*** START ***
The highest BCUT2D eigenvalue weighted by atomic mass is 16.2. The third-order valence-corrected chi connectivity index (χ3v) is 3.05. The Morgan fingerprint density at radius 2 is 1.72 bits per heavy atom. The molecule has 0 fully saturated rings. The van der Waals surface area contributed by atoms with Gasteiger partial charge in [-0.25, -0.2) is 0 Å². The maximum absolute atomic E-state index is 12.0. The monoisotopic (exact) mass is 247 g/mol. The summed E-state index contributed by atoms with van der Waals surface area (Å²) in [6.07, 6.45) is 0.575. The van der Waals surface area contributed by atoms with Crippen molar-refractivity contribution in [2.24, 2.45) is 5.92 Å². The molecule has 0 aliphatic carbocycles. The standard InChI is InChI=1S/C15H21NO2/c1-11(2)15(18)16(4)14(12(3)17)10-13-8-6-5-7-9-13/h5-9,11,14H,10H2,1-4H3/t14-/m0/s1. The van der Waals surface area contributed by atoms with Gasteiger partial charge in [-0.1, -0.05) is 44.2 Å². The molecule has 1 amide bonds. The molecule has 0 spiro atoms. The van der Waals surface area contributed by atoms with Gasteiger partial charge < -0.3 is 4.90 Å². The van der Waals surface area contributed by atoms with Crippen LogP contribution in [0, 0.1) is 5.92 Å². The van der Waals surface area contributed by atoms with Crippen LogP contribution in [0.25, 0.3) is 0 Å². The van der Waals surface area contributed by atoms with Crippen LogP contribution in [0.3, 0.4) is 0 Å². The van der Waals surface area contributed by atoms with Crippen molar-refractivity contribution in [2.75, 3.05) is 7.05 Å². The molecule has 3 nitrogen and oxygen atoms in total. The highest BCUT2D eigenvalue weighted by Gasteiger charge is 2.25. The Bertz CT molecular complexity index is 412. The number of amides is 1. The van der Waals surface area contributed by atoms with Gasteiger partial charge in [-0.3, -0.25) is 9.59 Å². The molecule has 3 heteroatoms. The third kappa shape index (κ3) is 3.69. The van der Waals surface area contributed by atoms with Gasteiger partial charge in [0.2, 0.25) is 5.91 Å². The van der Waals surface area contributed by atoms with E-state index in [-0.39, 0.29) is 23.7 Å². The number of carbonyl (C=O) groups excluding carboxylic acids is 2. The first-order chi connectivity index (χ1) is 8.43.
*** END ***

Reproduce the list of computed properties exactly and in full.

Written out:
The highest BCUT2D eigenvalue weighted by atomic mass is 16.2. The third-order valence-corrected chi connectivity index (χ3v) is 3.05. The Morgan fingerprint density at radius 2 is 1.72 bits per heavy atom. The molecule has 0 fully saturated rings. The van der Waals surface area contributed by atoms with Gasteiger partial charge in [-0.25, -0.2) is 0 Å². The maximum absolute atomic E-state index is 12.0. The monoisotopic (exact) mass is 247 g/mol. The summed E-state index contributed by atoms with van der Waals surface area (Å²) in [6.07, 6.45) is 0.575. The van der Waals surface area contributed by atoms with Crippen molar-refractivity contribution in [2.24, 2.45) is 5.92 Å². The molecule has 0 aliphatic carbocycles. The standard InChI is InChI=1S/C15H21NO2/c1-11(2)15(18)16(4)14(12(3)17)10-13-8-6-5-7-9-13/h5-9,11,14H,10H2,1-4H3/t14-/m0/s1. The van der Waals surface area contributed by atoms with Gasteiger partial charge in [-0.1, -0.05) is 44.2 Å². The molecule has 1 amide bonds. The molecule has 0 spiro atoms. The van der Waals surface area contributed by atoms with Gasteiger partial charge < -0.3 is 4.90 Å². The van der Waals surface area contributed by atoms with Crippen LogP contribution in [0, 0.1) is 5.92 Å². The van der Waals surface area contributed by atoms with Crippen LogP contribution in [0.25, 0.3) is 0 Å². The van der Waals surface area contributed by atoms with Crippen LogP contribution in [0.3, 0.4) is 0 Å². The van der Waals surface area contributed by atoms with Crippen molar-refractivity contribution in [2.75, 3.05) is 7.05 Å². The molecule has 3 nitrogen and oxygen atoms in total. The highest BCUT2D eigenvalue weighted by Gasteiger charge is 2.25. The Bertz CT molecular complexity index is 412. The number of amides is 1. The van der Waals surface area contributed by atoms with Gasteiger partial charge in [-0.3, -0.25) is 9.59 Å². The molecule has 3 heteroatoms. The third kappa shape index (κ3) is 3.69. The van der Waals surface area contributed by atoms with Gasteiger partial charge in [0.2, 0.25) is 5.91 Å². The van der Waals surface area contributed by atoms with E-state index in [-0.39, 0.29) is 23.7 Å². The number of carbonyl (C=O) groups excluding carboxylic acids is 2. The first-order chi connectivity index (χ1) is 8.43.